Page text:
Orgins of St. Benedict's Monastery (convent). Mother Benedicta (Sybilla) Riepp was born in Waal, Bavaria in 1825. Having entered St. Walburg Convent in Bavaria, she made her profession of vows there at the age of 21. Six years later, she was one of the first volunteers to go to America to teach the children of the German immigrants. She was appointed the superior of that first group and is, therefore, regarded as the foundress of the Bavarian branch of Benedictine Sisters in America. Though of slight and delicate build and barely able to meet the challenges of frontier life in Pennsylvania, Mother Benedicta was strong in her determination to follow the German immigrants to the farther mid-western frontier which later became the state of Minnesota. Her legacy to the American foundations was her steadfast effort to achieve autonomy for her sisters in America. Because he took responsibility for the sisters' coming to the New World, Abbot Boniface Wimmer, OSB, felt he had jurisdiction over them and often determined internal affairs of the convents, including accepting candidates and appointing superiors. Mother Benedicta returned to Europe to have their cause for autonomy presented to Rome. Eventually her efforts succeeded, but broken in health, she returned to America--to St. Cloud, Minnesota--where she died of tuberculosis at the age of 33. She is buried in the cemetery at St. Benedict's Monastery, St. Joseph. General translation of Mother Benedicta's vow formula at St. Walburg Convent, Bavaria: I, Sister Maria Ana Benedicta, promise before God and his Saints, Stability, and Conversion of my morals, Obedience, Poverty and Chastity according to the Rule of Saint Benedict and the Statutes of this Monastery, which was constructed in honor of Saint Walburga, Virgin, in the presence of Reverend Mother (Saint Benedict's Monastery Archives; McDonald, pages 8, 14-19, 49).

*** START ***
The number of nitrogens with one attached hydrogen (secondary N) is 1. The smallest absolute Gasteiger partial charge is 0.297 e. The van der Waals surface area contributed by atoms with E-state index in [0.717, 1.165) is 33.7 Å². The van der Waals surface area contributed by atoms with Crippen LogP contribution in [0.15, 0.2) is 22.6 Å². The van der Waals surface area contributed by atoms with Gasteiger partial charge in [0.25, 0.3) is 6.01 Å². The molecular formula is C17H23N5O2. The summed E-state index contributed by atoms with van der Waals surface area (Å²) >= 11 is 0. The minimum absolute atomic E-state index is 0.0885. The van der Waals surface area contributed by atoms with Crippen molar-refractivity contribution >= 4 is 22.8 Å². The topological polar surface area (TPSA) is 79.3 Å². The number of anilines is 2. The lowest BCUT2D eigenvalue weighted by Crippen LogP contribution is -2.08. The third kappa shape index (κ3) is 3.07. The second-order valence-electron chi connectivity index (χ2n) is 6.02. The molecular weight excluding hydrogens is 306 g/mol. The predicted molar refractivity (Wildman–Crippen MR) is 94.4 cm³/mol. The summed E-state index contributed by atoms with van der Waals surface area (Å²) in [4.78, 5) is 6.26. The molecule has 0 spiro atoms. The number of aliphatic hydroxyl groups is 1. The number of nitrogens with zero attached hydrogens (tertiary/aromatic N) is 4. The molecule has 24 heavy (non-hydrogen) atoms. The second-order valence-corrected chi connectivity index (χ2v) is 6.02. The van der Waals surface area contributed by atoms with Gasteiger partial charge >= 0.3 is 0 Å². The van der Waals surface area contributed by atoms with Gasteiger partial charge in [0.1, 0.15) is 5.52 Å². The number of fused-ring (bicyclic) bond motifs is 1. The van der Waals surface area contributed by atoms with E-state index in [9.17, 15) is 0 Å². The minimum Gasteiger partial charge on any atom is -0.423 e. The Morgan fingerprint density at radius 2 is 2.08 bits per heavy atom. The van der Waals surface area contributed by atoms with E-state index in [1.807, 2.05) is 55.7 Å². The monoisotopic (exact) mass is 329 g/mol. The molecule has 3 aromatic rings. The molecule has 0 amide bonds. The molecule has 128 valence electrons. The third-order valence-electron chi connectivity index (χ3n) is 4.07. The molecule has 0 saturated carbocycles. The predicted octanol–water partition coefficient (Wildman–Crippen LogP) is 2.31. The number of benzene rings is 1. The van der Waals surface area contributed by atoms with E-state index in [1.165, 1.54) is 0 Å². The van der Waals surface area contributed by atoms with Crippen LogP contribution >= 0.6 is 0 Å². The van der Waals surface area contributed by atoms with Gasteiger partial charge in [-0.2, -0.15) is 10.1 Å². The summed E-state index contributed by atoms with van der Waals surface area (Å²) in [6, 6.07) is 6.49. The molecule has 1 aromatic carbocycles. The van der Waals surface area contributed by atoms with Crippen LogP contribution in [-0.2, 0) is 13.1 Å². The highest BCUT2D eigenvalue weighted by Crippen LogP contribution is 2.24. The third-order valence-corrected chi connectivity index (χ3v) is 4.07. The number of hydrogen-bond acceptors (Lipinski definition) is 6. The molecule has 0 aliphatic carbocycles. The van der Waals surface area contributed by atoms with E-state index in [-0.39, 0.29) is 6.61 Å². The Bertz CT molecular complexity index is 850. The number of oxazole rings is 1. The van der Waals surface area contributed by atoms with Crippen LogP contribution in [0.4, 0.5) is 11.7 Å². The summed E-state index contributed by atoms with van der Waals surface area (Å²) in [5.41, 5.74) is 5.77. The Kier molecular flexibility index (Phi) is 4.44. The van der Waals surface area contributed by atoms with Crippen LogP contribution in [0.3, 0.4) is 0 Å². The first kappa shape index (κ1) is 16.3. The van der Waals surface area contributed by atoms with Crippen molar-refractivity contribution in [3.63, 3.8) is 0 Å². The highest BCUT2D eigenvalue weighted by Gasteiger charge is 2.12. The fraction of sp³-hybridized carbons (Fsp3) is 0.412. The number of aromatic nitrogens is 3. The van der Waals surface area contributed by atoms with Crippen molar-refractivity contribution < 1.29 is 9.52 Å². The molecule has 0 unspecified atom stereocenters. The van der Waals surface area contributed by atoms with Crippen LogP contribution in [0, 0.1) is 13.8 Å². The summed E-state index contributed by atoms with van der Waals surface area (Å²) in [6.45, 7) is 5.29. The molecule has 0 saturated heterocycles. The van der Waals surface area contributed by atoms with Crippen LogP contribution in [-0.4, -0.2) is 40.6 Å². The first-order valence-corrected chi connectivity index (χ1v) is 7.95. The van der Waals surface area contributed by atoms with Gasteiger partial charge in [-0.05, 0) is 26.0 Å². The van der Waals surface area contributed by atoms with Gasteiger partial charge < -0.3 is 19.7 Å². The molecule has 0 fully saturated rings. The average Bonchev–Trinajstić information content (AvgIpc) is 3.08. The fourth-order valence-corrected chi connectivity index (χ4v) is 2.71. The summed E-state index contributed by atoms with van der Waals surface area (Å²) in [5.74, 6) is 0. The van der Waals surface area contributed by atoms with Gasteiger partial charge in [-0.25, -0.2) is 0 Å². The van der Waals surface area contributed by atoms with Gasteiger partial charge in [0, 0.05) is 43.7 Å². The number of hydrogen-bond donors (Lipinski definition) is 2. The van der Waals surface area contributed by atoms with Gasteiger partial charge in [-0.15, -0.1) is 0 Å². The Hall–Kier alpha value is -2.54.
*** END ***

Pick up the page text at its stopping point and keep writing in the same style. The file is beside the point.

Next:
The document is an overview of the Fact Finder radio program, which ran continuously every week from Oct. 5, 1938 - June 30, 1939. The main goal of the program was to entertain and instruct as much as possible. The radio scripts were written by members of the Minnesota Library Association radio committee in the Minneapolis Public Library.
Board of Directors, Winona Library Association, Winona, Minnesota
A hand-written note stating that Miss Jennie (Jeannette) Clarke has been unanimously elected to serve as librarian of the Winona Library Association. Clarke succeeds Mrs. A. G. Fockens, and will serve in this capacity at the Winona Public Library for 50 years, resigning in 1935.
A note card sent by William Hayes expressing his appreciation to his friends for their sympathy in the loss of his wife, Charlotte Prentiss Hayes. Charlotte was instrumental in the creation and expansion of the Winona Free Public Library. Hayes would go on to donate to the library the "Light of Learning" Kenyon Cox mural painting in memory of his wife.